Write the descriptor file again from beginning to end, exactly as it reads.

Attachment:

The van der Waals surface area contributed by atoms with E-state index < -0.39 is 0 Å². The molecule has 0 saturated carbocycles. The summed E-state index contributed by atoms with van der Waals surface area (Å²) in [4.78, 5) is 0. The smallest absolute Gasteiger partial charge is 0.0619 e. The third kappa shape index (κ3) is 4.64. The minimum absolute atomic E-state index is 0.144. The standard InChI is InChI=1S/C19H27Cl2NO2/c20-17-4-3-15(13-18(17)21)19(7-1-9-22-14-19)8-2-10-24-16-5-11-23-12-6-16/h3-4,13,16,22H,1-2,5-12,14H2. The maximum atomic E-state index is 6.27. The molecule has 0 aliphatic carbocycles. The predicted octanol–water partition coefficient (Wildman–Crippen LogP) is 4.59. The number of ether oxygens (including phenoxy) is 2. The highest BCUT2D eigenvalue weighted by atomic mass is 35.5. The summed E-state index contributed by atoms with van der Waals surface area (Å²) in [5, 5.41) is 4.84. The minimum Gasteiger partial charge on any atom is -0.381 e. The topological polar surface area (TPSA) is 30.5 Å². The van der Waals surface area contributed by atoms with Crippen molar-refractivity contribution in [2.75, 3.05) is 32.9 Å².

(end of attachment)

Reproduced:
The van der Waals surface area contributed by atoms with E-state index < -0.39 is 0 Å². The molecule has 0 saturated carbocycles. The summed E-state index contributed by atoms with van der Waals surface area (Å²) in [4.78, 5) is 0. The smallest absolute Gasteiger partial charge is 0.0619 e. The third kappa shape index (κ3) is 4.64. The minimum absolute atomic E-state index is 0.144. The standard InChI is InChI=1S/C19H27Cl2NO2/c20-17-4-3-15(13-18(17)21)19(7-1-9-22-14-19)8-2-10-24-16-5-11-23-12-6-16/h3-4,13,16,22H,1-2,5-12,14H2. The maximum atomic E-state index is 6.27. The molecule has 0 aliphatic carbocycles. The predicted octanol–water partition coefficient (Wildman–Crippen LogP) is 4.59. The number of ether oxygens (including phenoxy) is 2. The highest BCUT2D eigenvalue weighted by atomic mass is 35.5. The summed E-state index contributed by atoms with van der Waals surface area (Å²) in [5, 5.41) is 4.84. The minimum Gasteiger partial charge on any atom is -0.381 e. The topological polar surface area (TPSA) is 30.5 Å². The van der Waals surface area contributed by atoms with Crippen molar-refractivity contribution in [2.75, 3.05) is 32.9 Å².